By John Parnell
A second vote on reforms to the EU’s carbon market will take place in July, the European Parliament has confirmed.
The chair of its Environment Committee, Mathias Groote, made the announcement via Twitter on Tuesday morning.
The vote will decide whether to withhold more than 900m carbon permits from the oversupplied Emissions Trading Scheme (ETS).
This would address the current imbalance, raise the price of emitting a tonne of carbon and boost incentives to industry to reduce greenhouse gases.
A vote last month narrowly defeated the plans by 334-315 votes. As many as a dozen MEPs admitted to accidentally voting the wrong way.
Tomas Wyns, director of the Center for Clean Air Policy-Europe (CCAP) told RTCC that this, plus the reaction to the last vote could tip the balance.
“You could also expect the negative fallout in the press after the first vote and the fact that the Parliament has been considered as killing off an instrument, changing more MEPs’ positions,” he said.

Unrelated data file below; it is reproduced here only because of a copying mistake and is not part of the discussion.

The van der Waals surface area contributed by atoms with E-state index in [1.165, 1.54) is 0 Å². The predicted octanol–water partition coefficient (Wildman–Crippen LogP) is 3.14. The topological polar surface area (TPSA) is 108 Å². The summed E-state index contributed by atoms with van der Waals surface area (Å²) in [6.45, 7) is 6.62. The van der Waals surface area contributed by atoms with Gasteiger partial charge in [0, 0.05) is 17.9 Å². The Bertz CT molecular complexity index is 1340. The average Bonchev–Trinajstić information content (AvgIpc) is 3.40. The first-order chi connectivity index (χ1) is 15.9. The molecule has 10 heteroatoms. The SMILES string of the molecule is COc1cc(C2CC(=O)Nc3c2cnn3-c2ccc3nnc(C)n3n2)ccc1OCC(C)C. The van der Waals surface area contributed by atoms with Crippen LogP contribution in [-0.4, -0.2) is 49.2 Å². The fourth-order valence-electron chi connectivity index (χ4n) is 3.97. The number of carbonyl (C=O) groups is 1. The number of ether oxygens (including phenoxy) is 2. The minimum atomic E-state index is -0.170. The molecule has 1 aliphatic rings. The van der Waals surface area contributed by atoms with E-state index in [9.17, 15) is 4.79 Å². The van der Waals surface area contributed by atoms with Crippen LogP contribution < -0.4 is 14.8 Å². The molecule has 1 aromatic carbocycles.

— Matthias Groote (@Groote) May 7, 2013
Following some tweaks by Groote’s committee, a new version of the proposals will be sent to the Parliament for approval when it gathers in the first week of July
Meanwhile, a group of nine climate and environment ministers, including those for Germany and the UK are expected to release a joint statement calling for a decision on the so-called “backloading” proposal before July.
The ETS is the centre of European climate policy capping emissions from steel forgeries, cement factories and power stations.
Chris Davies, a UK MEP and a member of the Environment Committee told Bloomberg: “One of the purposes of the ETS was to give long-term direction to investors. With climate policy seen to be in disarray, there is no such direction.”
The EU is viewed by many as a linchpin in the talks through the UN for a 2015 global deal on emissions reductions.